The SpaceX BFR (Big Falcon Rocket or Big Fucking Rocket) has a planned payload of 150,000 kg (330,000 lb) when flying reusable or 250,000 kg (550,000 lb) when flying expendable, making it a super heavy-lift launch vehicle.

SpaceX plans to replace of all their current rockets by the early 2020s with the BFR. Tooling for the main tanks has been ordered and a facility to build the vehicles is under construction; construction of the first BFR is scheduled to begin in the second quarter of 2018. SpaceX has the aspirational goal for initial Mars-bound cargo flights of BFR launching as early as 2022, followed by the first crewed BFR flight one synodic period later, in 2024. Serious development of the BFR began in 2017.

Testing of the BFR is expected to begin with short suborbital hops of the full-scale ship, likely to just a few hundred kilometers altitude and lateral distance.

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Dec 27, 2017

Launch & landing of SpaceX Big Falcon Rocket

Posted by in category: space travel

Fan-made video animation — launch & landing of SpaceX Big Falcon Rocket (BFR); created by Reddit user Hazegrayart.

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Dec 22, 2017

First Image of Elon Musk’s Tesla Roadster getting ready to go to Mars on a SpaceX rocket

Posted by in categories: Elon Musk, space travel, sustainability

There have been a lot of doubts and confusion around Elon Musk’s claim that the first payload of SpaceX’s new Falcon Heavy will be his own original Tesla Roadster.

But now it looks more real than ever as we get to see the first image of the electric vehicle being turned into a payload.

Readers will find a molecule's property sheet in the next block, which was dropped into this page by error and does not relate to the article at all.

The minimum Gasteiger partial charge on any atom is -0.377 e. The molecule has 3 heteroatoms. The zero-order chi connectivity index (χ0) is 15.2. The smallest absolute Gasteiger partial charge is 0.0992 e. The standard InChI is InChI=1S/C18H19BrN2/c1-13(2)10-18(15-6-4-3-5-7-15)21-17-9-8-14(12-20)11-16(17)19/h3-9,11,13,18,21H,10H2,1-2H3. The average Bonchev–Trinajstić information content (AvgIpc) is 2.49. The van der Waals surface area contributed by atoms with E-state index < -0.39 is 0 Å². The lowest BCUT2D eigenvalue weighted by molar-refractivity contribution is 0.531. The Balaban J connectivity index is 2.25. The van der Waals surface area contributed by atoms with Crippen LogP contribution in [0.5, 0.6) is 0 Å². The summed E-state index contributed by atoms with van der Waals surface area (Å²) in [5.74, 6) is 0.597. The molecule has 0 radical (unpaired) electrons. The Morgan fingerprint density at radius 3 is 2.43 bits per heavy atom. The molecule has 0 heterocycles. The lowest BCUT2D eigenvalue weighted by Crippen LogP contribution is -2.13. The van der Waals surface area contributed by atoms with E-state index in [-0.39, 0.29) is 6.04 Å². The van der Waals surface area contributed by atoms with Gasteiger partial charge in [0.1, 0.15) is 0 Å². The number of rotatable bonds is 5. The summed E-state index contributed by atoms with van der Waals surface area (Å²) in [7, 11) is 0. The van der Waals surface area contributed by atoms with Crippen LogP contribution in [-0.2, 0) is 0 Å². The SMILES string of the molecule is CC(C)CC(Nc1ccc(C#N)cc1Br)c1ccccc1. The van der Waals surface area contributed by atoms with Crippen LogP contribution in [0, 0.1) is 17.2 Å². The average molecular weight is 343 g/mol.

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Dec 18, 2017

The Origin of Our First Interstellar Visitor

Posted by in categories: quantum physics, space travel

We were recently visited by a traveler from outside our solar system. This is the first time we’ve ever seen an object that came to us from interstellar space. It’s name is ‘Oumuamua. Check out http://curiositystream.com/spacetime

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Dec 18, 2017

New issue of free Principium interstellar magazine is out!

Posted by in category: space travel

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Dec 18, 2017

Canadian QEYSSat Quantum Satellite Program Gets Next Round of Funding

Posted by in categories: economics, encryption, government, quantum physics, space travel

The Canadian Space Agency (CSA) has awarded $1.85M contract to the University of Waterloo for the Quantum Encryption and Science Satellite (QEYSSat) mission.

The QEYSSat mission was one of two projects cited in the 2017 budget when it was unveiled in March of this year. In April, the government sent Innovation Science and Economic Development (ISED) Minister Navdeep Bains to the CSA’s headquarters to formally announce the funding for the QEYSSat mission along with funding for a radar instrument that will be developed for a future orbiter mission to Mars and to announce the Canadian CubeSat Project. The $80.9M of funding would be over five years.

A short history of the QEYSSat mission.